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Genes sharing the protein family domain decrease the performance of classification with RNA-seq genomic signatures

Overview of attention for article published in Biology Direct, February 2018
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Title
Genes sharing the protein family domain decrease the performance of classification with RNA-seq genomic signatures
Published in
Biology Direct, February 2018
DOI 10.1186/s13062-018-0205-x
Pubmed ID
Authors

Anna Leśniewska, Joanna Zyprych-Walczak, Alicja Szabelska-Beręsewicz, Michal J. Okoniewski

Abstract

The experience with running various types of classification on the CAMDA neuroblastoma dataset have led us to the conclusion that the results are not always obvious and may differ depending on type of analysis and selection of genes used for classification. This paper aims in pointing out several factors that may influence the downstream machine learning analysis. In particular those factors are: type of the primary analysis, type of the classifier and increased correlation between the genes sharing a protein domain. They influence the analysis directly, but also interplay between them may be important. We have compiled the gene-domain database and used it for analysis to see the differences between the genes that share a domain versus the rest of the genes in the datasets. The major findings are: pairs of genes that share a domain have an increased Spearman's correlation coefficients of counts; genes sharing a domain are expected to have a lower predictive power due to increased correlation. For most of the cases it can be seen with the higher number of misclassified samples; classifiers performance may vary depending on a method, still in most cases using genes sharing a domain in the training set results in a higher misclassification rate; increased correlation in genes sharing a domain results most often in worse performance of the classifiers regardless of the primary analysis tools used, even if the primary analysis alignment yield varies. The effect of sharing a domain is likely more a results of real biological co-expression than just sequence similarity and artifacts of mapping and counting. Still, this is more difficult to conclude and needs further research. The effect is interesting itself, but we also point out some practical aspects in which it may influence the RNA sequencing analysis and RNA biomarker use. In particular it means that a gene signature biomarker set build out of RNA-sequencing results should be depleted for genes sharing common domains. It may cause to perform better when applying classification. This article was reviewed by Dimitar Vassiliev and Susmita Datta.

Twitter Demographics

The data shown below were collected from the profiles of 2 tweeters who shared this research output. Click here to find out more about how the information was compiled.

Mendeley readers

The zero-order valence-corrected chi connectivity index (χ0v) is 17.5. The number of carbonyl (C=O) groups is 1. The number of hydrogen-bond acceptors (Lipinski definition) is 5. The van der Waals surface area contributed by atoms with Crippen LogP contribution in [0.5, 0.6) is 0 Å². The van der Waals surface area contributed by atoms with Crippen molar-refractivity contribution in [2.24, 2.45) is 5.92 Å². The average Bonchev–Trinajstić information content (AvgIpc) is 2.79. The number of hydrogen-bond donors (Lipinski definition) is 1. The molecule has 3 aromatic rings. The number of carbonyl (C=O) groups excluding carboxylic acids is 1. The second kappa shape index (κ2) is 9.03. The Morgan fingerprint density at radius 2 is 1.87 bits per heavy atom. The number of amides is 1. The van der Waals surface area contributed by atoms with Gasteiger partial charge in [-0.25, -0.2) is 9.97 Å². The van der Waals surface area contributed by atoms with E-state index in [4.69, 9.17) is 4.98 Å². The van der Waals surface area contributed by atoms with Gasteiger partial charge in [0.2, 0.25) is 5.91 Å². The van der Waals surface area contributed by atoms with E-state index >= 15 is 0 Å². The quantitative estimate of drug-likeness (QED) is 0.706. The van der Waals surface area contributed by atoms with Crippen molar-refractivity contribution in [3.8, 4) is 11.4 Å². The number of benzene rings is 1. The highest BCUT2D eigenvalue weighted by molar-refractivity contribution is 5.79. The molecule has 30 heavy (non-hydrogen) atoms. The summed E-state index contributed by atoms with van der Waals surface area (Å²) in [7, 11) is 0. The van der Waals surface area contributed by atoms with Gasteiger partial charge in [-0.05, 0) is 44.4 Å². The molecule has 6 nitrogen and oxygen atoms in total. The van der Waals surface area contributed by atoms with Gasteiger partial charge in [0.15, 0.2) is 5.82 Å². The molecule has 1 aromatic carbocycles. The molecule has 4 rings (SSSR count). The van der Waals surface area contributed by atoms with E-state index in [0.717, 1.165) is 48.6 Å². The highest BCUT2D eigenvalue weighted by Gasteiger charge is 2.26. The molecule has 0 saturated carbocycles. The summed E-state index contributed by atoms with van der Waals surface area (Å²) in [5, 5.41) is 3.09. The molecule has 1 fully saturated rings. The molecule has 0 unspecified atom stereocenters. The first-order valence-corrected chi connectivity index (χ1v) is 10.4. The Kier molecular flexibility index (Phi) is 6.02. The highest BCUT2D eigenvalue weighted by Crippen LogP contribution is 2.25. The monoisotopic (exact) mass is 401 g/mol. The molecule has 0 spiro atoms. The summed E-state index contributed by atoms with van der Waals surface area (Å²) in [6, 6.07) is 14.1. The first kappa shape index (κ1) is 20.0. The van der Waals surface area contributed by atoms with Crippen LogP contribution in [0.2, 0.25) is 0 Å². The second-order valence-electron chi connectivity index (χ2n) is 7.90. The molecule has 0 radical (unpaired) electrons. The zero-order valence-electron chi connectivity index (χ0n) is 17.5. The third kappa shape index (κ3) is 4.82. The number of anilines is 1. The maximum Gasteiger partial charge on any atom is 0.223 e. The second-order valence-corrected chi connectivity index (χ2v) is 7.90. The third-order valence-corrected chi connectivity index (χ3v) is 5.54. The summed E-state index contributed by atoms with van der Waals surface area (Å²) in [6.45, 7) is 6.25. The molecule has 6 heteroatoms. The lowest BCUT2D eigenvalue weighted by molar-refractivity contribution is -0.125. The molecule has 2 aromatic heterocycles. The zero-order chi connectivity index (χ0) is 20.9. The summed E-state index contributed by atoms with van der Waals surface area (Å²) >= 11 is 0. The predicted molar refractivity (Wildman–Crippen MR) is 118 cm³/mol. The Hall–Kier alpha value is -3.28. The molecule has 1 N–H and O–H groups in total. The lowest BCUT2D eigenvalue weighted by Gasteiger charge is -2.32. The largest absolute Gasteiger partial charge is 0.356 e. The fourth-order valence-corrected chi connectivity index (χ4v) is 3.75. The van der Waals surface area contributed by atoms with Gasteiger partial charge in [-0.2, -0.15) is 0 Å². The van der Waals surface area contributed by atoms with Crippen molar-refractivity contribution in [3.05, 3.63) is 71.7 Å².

The data shown below were compiled from readership statistics for 12 Mendeley readers of this research output. Click here to see the associated Mendeley record.

Geographical breakdown

Country Count As %
Unknown 12 100%

Demographic breakdown

Readers by professional status Count As %
Student > Bachelor 3 25%
Other 2 17%
Researcher 2 17%
Professor > Associate Professor 2 17%
Student > Ph. D. Student 1 8%
Other 0 0%
Unknown 2 17%
Readers by discipline Count As %
Biochemistry, Genetics and Molecular Biology 2 17%
Medicine and Dentistry 2 17%
Engineering 2 17%
Computer Science 1 8%
Nursing and Health Professions 1 8%
Other 1 8%
Unknown 3 25%

Attention Score in Context

This research output has an Altmetric Attention Score of 2. This is our high-level measure of the quality and quantity of online attention that it has received. This Attention Score, as well as the ranking and number of research outputs shown below, was calculated when the research output was last mentioned on 24 February 2018.
All research outputs
#7,246,327
of 12,555,036 outputs
Outputs from Biology Direct
#276
of 559 outputs
Outputs of similar age
#137,375
of 271,329 outputs
Outputs of similar age from Biology Direct
#1
of 2 outputs
Altmetric has tracked 12,555,036 research outputs across all sources so far. This one is in the 40th percentile – i.e., 40% of other outputs scored the same or lower than it.
So far Altmetric has tracked 559 research outputs from this source. They typically receive a little more attention than average, with a mean Attention Score of 6.4. This one is in the 47th percentile – i.e., 47% of its peers scored the same or lower than it.
Older research outputs will score higher simply because they've had more time to accumulate mentions. To account for age we can compare this Altmetric Attention Score to the 271,329 tracked outputs that were published within six weeks on either side of this one in any source. This one is in the 46th percentile – i.e., 46% of its contemporaries scored the same or lower than it.
We're also able to compare this research output to 2 others from the same source and published within six weeks on either side of this one. This one has scored higher than all of them